Despondency

Despondency

I’ve stopped telling people how I feel. It has almost become a competition on who has it worse which doesn’t help anyone. I know it’s hard to remain objective when you feel like what’s happening to you is the worst possible thing but just like someone else’s beauty isn’t an absence of your own, your problems existing doesn’t mean others’ are trivial. So in order to deal with what’s on my plate, I’ve stopped sharing it.

I think that the best description on how I’ve been feeling lately is despondency. I am overwhelmed the point of being downright disinterested. The things that make me happy, don’t. The people I find comfort in, I can’t. I struggle to get up and go to work, to eat well, to get any kind of exercise, to read, to write. The only feelings I do feel are anxiety and frustration. And extreme fatigue.

Part of that is the medication I’m on, it kind of sedates you. I know if I take it in the morning, it knocks me out completely. Part of it is the emotion of the last number of months. Part of it is subconsciously knowing I have to move back home in a few months. Part of it is the constant managing of my finances so that I have enough to live on.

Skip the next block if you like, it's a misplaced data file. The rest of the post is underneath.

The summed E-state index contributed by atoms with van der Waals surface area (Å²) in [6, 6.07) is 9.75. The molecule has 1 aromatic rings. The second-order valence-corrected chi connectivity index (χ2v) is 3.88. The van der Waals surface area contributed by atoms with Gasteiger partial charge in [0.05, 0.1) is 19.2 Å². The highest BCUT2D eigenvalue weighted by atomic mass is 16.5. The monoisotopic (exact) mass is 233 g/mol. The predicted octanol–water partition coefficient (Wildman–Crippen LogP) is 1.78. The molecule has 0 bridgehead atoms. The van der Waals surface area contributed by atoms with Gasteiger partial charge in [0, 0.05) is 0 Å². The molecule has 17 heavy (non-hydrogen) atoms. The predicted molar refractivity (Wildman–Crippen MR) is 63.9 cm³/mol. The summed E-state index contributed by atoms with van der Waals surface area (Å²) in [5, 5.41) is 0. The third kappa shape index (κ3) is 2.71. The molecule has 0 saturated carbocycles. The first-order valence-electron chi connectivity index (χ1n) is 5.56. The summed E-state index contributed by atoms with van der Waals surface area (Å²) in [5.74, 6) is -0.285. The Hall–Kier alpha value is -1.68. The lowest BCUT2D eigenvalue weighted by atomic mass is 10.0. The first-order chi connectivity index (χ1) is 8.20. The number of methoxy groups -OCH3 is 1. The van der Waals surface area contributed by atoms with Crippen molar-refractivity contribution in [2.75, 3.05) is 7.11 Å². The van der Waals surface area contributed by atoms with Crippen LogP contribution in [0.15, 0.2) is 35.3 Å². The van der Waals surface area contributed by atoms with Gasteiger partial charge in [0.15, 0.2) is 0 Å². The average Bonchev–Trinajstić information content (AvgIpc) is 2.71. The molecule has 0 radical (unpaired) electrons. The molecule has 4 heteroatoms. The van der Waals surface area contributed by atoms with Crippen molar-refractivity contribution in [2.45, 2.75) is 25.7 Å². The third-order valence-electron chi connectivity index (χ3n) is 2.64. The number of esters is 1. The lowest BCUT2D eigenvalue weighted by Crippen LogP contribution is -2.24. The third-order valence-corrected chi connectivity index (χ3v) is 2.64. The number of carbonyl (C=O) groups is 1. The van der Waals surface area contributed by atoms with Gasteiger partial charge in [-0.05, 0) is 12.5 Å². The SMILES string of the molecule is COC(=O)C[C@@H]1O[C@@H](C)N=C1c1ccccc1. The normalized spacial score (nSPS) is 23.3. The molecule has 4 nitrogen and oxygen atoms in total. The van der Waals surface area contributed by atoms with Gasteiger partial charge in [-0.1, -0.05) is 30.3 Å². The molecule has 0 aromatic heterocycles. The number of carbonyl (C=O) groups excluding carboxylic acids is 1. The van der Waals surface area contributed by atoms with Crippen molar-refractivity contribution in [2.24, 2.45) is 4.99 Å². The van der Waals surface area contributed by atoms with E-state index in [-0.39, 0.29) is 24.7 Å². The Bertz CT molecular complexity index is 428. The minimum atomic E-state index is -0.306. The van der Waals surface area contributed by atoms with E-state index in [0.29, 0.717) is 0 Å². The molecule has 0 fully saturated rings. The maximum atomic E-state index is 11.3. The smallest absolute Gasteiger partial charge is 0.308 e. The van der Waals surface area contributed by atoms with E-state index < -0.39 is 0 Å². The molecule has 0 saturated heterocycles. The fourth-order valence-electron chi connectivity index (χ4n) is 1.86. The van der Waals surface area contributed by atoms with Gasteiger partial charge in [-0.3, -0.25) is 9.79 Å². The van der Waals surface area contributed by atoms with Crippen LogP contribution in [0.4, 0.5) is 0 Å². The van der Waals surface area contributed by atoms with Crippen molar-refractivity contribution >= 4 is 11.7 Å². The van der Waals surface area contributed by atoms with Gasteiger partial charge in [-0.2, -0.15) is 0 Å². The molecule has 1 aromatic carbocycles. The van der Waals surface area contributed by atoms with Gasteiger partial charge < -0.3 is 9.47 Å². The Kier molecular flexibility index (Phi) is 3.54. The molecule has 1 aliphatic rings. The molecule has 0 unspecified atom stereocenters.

It doesn’t matter how much sleep I have, I will wake up tired.

So, in other words, it’s just the stress of life. But that doesn’t make it any less difficult to deal with.

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2009 v 2019

2009 v 2019

I see everyone posting their 10 year challenge pictures.

Ten years ago my life was widely different to what it is now. Sure, everyone’s is – be a bit weird if it wasn’t, right?  But ten years ago, I was preparing for my Junior Cert which  was a catalyst for some of the major issues I faced in my late teenage years and early 20s.

Up until 2016, I categorised my life before and after 2009. My life was calm, smooth and pleasant before 2009 and after, it became a chaotic, anxious mess. Because 2009 was the year that I first experienced Obsessive Compulsive Disorder.

I’ve written about my OCD before. Numerous amounts of times. In fact, I’m pretty sure you’re all sick of hearing about it because God knows I am. I can’t say I was an anxious child growing up – I don’t really remember – but if you had said I’d an underlying mental health issue, I don’t think I’d have believed you.

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OCD, Nine Years On.

OCD, Nine Years On.

This year will be nine years since I started experiencing Obsessive Compulsive Disorder (and six since I started doing something about it).

I think a lot of people who knew me when I started college are aware of this but I’m choosing to write about it now, nearly a decade on from the first instance of it (during my Junior Cert!), and six since I sought help, as I have a much better perspective of my experience than before.

There are two days in my life that could categorically be dubbed ‘the worst days of my life’.

The first one was when I was 18 on a family holiday in France and the other when I was on a trip to Achill Island in 2013.